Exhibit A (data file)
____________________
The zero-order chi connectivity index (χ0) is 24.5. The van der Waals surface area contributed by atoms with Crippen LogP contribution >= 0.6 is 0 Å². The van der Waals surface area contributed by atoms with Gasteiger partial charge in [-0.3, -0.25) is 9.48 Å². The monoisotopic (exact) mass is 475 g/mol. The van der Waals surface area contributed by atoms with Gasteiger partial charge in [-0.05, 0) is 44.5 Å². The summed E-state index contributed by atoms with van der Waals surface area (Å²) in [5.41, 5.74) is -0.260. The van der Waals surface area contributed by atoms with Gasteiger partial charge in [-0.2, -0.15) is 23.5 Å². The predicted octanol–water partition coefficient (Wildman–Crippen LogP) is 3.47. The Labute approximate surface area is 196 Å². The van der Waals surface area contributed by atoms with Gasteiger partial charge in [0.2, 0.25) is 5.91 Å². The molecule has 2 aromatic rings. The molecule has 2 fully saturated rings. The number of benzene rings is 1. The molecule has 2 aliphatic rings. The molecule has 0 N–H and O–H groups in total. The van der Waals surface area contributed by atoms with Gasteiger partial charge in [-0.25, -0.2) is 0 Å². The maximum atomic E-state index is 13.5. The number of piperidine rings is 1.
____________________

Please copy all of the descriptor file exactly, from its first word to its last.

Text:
The zero-order chi connectivity index (χ0) is 24.5. The van der Waals surface area contributed by atoms with Crippen LogP contribution >= 0.6 is 0 Å². The van der Waals surface area contributed by atoms with Gasteiger partial charge in [-0.3, -0.25) is 9.48 Å². The monoisotopic (exact) mass is 475 g/mol. The van der Waals surface area contributed by atoms with Gasteiger partial charge in [-0.05, 0) is 44.5 Å². The summed E-state index contributed by atoms with van der Waals surface area (Å²) in [5.41, 5.74) is -0.260. The van der Waals surface area contributed by atoms with Gasteiger partial charge in [-0.2, -0.15) is 23.5 Å². The predicted octanol–water partition coefficient (Wildman–Crippen LogP) is 3.47. The Labute approximate surface area is 196 Å². The van der Waals surface area contributed by atoms with Gasteiger partial charge in [0.2, 0.25) is 5.91 Å². The molecule has 2 aromatic rings. The molecule has 2 fully saturated rings. The number of benzene rings is 1. The molecule has 2 aliphatic rings. The molecule has 0 N–H and O–H groups in total. The van der Waals surface area contributed by atoms with Gasteiger partial charge in [-0.25, -0.2) is 0 Å². The maximum atomic E-state index is 13.5. The number of piperidine rings is 1.